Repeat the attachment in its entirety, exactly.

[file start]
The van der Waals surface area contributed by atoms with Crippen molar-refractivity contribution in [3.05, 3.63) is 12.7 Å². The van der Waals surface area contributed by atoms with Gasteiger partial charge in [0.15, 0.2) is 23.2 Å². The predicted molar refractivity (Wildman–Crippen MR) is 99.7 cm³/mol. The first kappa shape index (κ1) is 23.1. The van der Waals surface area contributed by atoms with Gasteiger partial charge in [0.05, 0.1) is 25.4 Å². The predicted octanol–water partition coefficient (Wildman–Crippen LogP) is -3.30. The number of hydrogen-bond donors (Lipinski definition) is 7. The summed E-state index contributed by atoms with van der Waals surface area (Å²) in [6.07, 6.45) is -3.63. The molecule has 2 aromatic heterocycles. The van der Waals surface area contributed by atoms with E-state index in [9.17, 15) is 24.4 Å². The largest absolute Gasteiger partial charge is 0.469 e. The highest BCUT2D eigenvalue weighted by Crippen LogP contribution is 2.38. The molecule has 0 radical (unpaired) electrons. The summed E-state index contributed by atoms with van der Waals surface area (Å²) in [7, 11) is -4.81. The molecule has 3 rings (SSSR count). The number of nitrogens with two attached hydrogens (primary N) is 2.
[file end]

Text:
The van der Waals surface area contributed by atoms with Crippen molar-refractivity contribution in [3.05, 3.63) is 12.7 Å². The van der Waals surface area contributed by atoms with Gasteiger partial charge in [0.15, 0.2) is 23.2 Å². The predicted molar refractivity (Wildman–Crippen MR) is 99.7 cm³/mol. The first kappa shape index (κ1) is 23.1. The van der Waals surface area contributed by atoms with Gasteiger partial charge in [0.05, 0.1) is 25.4 Å². The predicted octanol–water partition coefficient (Wildman–Crippen LogP) is -3.30. The number of hydrogen-bond donors (Lipinski definition) is 7. The summed E-state index contributed by atoms with van der Waals surface area (Å²) in [6.07, 6.45) is -3.63. The molecule has 2 aromatic heterocycles. The van der Waals surface area contributed by atoms with E-state index in [9.17, 15) is 24.4 Å². The largest absolute Gasteiger partial charge is 0.469 e. The highest BCUT2D eigenvalue weighted by Crippen LogP contribution is 2.38. The molecule has 0 radical (unpaired) electrons. The summed E-state index contributed by atoms with van der Waals surface area (Å²) in [7, 11) is -4.81. The molecule has 3 rings (SSSR count). The number of nitrogens with two attached hydrogens (primary N) is 2.